At OpenCity, we have spent the last seven years learning about what motivates diverse people to spend time in a place and connect with others. Design for Diversity is a new way of viewing, planning and designing public space through a lens of inclusion and diversity. Over the coming weeks we will unpack the Design for Diversity manifesto to ease planners and city lovers into the practice. In this post, we address the importance of “celebrating the differences” – the eighth point in our manifesto.
An essential component when Designing for Diversity in public spaces is celebration of diversity – a visible representation of cultures. We see this in Kensington market or Regent Park, where the street art represents a multitude of cultural references and identities. There are very strong visual cues that this space has been influenced by a variety of people of different ethnicities and cultures.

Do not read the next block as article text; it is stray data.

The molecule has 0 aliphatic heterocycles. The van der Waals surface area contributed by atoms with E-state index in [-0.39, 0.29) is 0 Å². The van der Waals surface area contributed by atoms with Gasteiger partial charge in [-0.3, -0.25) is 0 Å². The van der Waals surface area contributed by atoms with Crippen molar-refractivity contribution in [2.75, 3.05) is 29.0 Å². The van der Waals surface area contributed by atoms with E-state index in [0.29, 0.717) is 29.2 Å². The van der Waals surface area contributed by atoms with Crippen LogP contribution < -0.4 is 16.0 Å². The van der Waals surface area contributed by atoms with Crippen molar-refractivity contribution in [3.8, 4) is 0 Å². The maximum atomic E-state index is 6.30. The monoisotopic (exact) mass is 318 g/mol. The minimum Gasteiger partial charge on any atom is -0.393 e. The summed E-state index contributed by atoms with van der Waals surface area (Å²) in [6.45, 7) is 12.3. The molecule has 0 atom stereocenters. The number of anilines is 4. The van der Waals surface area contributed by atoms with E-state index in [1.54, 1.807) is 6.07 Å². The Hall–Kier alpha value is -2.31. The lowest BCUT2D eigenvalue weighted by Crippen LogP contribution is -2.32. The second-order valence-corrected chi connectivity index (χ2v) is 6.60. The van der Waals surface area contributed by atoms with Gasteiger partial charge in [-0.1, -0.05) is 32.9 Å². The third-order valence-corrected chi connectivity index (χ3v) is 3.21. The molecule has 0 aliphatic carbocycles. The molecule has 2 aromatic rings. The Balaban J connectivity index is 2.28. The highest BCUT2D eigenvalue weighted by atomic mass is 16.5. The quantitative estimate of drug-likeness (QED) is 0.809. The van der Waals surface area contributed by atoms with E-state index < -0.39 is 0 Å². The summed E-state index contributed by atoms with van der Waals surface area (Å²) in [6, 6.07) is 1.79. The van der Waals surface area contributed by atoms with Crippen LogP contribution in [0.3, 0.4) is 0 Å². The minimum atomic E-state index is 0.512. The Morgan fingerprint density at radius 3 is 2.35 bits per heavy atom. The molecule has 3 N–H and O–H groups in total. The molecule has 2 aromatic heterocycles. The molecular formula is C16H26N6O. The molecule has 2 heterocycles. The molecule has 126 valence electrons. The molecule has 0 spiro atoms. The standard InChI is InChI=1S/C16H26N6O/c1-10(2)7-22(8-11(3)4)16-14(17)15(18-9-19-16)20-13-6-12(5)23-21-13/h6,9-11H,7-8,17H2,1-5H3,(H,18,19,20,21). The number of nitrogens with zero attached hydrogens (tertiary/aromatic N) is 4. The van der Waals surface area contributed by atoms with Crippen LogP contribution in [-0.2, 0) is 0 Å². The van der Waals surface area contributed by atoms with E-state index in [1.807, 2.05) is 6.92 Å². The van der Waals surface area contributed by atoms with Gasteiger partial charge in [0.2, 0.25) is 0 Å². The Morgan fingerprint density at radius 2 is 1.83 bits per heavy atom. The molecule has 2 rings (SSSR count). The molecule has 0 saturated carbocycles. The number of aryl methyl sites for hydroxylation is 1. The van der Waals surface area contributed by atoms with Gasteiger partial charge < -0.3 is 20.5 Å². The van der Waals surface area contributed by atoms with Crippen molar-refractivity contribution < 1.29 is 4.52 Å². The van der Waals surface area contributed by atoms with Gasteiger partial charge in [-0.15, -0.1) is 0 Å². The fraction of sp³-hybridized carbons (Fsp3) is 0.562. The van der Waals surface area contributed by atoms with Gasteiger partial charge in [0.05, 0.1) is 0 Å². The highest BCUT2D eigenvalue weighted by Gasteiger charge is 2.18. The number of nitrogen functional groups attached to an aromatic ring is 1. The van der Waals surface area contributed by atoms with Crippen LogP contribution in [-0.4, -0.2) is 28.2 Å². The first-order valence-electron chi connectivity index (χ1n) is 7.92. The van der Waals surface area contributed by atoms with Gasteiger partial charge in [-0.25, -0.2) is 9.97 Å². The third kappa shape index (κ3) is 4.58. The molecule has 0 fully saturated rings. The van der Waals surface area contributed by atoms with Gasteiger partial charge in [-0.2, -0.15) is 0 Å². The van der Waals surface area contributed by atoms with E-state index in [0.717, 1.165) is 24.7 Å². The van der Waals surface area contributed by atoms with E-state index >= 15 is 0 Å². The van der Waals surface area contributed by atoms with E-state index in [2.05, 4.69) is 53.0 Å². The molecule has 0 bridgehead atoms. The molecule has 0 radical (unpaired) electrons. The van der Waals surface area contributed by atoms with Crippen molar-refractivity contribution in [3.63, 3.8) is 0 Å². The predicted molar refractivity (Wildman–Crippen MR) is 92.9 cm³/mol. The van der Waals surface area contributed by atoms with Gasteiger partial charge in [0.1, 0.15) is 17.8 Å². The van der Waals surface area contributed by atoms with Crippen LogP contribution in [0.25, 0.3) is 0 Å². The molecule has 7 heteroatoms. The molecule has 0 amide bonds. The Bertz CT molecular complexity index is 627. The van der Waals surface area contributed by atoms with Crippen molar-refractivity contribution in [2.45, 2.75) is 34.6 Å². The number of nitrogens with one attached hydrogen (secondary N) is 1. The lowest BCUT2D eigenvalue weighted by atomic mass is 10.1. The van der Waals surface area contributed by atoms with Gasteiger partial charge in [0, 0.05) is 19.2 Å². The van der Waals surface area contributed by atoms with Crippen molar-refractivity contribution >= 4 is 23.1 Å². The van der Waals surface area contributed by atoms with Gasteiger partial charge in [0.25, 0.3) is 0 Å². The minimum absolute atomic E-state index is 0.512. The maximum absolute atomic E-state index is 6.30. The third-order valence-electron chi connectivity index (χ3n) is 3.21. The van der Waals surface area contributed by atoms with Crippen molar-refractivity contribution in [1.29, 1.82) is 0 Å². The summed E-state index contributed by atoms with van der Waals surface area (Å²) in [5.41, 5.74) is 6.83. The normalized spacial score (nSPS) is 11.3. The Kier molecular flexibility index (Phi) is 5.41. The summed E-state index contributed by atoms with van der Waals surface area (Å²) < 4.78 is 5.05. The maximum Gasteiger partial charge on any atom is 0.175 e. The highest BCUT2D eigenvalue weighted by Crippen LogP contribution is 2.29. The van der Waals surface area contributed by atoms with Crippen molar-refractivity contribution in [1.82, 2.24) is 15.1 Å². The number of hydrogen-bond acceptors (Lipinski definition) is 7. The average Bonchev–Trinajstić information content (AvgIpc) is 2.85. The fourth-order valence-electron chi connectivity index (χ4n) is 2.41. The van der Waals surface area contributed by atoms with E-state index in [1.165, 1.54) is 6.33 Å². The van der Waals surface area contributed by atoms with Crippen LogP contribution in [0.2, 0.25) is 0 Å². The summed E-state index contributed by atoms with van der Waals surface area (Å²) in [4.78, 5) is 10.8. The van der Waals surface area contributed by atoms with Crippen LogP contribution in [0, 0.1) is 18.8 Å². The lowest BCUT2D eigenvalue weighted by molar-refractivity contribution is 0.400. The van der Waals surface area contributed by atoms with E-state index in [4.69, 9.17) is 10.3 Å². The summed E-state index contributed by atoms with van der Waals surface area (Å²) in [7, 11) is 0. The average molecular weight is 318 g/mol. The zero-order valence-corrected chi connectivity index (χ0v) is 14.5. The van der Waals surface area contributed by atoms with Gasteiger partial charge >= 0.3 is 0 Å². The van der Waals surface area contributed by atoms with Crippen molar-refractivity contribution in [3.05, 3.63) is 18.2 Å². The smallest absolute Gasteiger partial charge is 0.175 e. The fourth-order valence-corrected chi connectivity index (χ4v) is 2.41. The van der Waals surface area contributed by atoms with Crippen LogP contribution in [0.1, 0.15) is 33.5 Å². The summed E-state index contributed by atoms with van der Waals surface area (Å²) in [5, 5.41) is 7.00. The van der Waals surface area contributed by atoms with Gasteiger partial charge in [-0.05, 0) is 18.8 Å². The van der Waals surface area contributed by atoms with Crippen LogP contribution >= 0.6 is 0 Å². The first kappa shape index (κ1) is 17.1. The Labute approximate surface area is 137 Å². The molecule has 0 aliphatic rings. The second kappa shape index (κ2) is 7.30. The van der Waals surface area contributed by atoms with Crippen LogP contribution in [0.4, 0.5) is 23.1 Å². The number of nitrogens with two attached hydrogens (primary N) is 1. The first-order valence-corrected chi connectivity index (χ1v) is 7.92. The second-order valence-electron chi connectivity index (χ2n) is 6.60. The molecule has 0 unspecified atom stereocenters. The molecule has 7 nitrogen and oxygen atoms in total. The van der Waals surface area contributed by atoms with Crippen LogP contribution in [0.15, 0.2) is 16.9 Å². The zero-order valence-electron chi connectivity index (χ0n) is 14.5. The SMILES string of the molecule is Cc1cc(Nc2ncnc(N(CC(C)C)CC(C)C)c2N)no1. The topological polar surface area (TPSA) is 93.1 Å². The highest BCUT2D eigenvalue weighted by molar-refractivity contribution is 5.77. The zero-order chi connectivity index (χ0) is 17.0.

This is also evident in semi-public spaces, such as the Ontario Art Gallery, where a recent exhibit showcased the work of Jean-Michel Basquiat – a mixed Haitian- Puerto Rican American artist. During the exhibit, many local performance artists of colour were integrated into the exhibition. As a result a much more culturally diverse audience attended the exhibit. This illustrates that when a diversity of cultures are celebrated and made visible, there is a great invitation and desire to participate in and be a part of those spaces.
Celebration of diversity, can be done through a variety of ways, through art, performances, cultural celebrations, food, or the design and infrastructure of a public space. However, when integrating and celebrating this diversity it has to be done in an authentic way. It is important that it is not done for communities, but done with or by them. This helps to catalyze feelings of belonging and ownership – which in turn encourage a sense of civic engagement and participation.
Photos by Michi McCloskey, Wendy Gold and the City of Toronto from Flickr CC